• Watch several hours of Degrassi.
  • Empty all the stuff from under your bed. You’ll definitely need your ice skates in New York.
  • Decide you need to bake something. At least you haven’t packed the kitchen yet!
  • Wish your roommate hadn’t packed the coffee maker.
  • Pack kitchen stuff. Wonder how you’re going to move two people’s stuff into the smallest one-bedroom apartment you’ve lived in since you were in a dorm.
  • Who cares about square footage? Buy more books. YOLO.
  • Call local furniture bank to take the furniture you were previously unable to sell…or even give away to friends.
  • Get housing assignment: your tiny apartment with its tiny little rooms and tiny efficiency kitchen will be located up four flights of stairs. Begin to look at moving companies again.
  • Encourage fiancé, who hates moving even more than you do, to begin packing.
  • Move boxes to fiancé’s apartment, where they will haunt him until he packs his own.
  • Get fiancé’s help moving boxes. Accidentally try to shut his head in the trunk. Decide to go see a movie instead.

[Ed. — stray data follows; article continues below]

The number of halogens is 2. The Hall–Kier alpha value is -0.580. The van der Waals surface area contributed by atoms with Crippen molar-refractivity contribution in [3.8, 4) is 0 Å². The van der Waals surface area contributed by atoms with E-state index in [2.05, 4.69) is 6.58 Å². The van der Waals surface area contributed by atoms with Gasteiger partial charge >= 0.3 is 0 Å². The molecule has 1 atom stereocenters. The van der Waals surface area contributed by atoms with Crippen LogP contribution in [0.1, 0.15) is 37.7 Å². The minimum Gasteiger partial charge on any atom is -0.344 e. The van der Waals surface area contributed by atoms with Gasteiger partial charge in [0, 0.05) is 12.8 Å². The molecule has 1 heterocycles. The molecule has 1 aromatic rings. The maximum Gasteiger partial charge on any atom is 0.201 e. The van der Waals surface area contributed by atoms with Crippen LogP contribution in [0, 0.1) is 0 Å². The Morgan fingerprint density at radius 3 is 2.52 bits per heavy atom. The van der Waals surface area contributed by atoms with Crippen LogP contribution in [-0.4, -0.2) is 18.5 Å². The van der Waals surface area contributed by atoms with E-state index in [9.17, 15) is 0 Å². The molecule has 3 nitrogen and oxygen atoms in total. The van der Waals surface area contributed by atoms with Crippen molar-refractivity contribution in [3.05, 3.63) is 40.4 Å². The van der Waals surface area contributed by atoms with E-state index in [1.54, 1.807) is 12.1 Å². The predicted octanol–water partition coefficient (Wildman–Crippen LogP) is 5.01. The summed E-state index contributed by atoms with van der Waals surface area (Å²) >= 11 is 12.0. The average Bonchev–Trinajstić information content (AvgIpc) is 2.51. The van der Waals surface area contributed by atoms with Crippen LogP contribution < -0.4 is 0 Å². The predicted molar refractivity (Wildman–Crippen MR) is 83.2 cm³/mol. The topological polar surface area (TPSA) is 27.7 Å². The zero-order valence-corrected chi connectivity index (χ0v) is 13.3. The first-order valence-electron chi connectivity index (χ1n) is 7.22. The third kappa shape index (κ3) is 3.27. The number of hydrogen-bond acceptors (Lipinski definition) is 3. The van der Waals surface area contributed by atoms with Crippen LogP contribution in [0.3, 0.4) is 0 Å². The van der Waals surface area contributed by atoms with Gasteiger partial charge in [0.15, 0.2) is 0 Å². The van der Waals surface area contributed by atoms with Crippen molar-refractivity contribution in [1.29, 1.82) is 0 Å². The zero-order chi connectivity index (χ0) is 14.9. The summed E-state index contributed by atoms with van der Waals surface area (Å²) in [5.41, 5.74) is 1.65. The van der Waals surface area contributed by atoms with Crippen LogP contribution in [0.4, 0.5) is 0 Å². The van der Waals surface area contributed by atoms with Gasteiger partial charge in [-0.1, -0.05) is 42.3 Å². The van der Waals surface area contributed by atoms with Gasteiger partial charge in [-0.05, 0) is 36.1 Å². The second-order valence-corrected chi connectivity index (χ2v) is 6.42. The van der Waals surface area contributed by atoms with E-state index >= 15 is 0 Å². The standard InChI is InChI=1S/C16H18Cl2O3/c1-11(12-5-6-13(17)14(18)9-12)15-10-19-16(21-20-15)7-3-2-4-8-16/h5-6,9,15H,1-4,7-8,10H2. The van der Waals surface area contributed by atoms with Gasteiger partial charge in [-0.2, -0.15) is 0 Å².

• Realize that in addition to moving, you have to do school-ish things like fill out a proof-of-insurance form and immunization record. It’s been four years; you’ve forgotten how to do all of this. At some point you should probably keep a signed copy of said records on file somewhere.
  • Know that moving day is going to arrive, whether you finish packing or not.
  • Pour a glass of wine.
  • Finish packing.

Does that seem about right? I haven’t gotten to the final step yet.

The time draws near: I’m getting married on the 17th—in under two weeks!—and we’re moving to New York on the 18th. My parents are helping us with the move, because what guy wouldn’t want to spend the week after his wedding on a road trip with his in-laws? The day my parents leave New York, I have my first orientation event. We’ll get everything unpacked at some point, right?

I don’t know what it is about moving that feels like pulling out fingernails. It might just be all the work involved—sorting and boxing and lifting, oh my! It may be the inconvenience of having to live out of boxes for a period of time.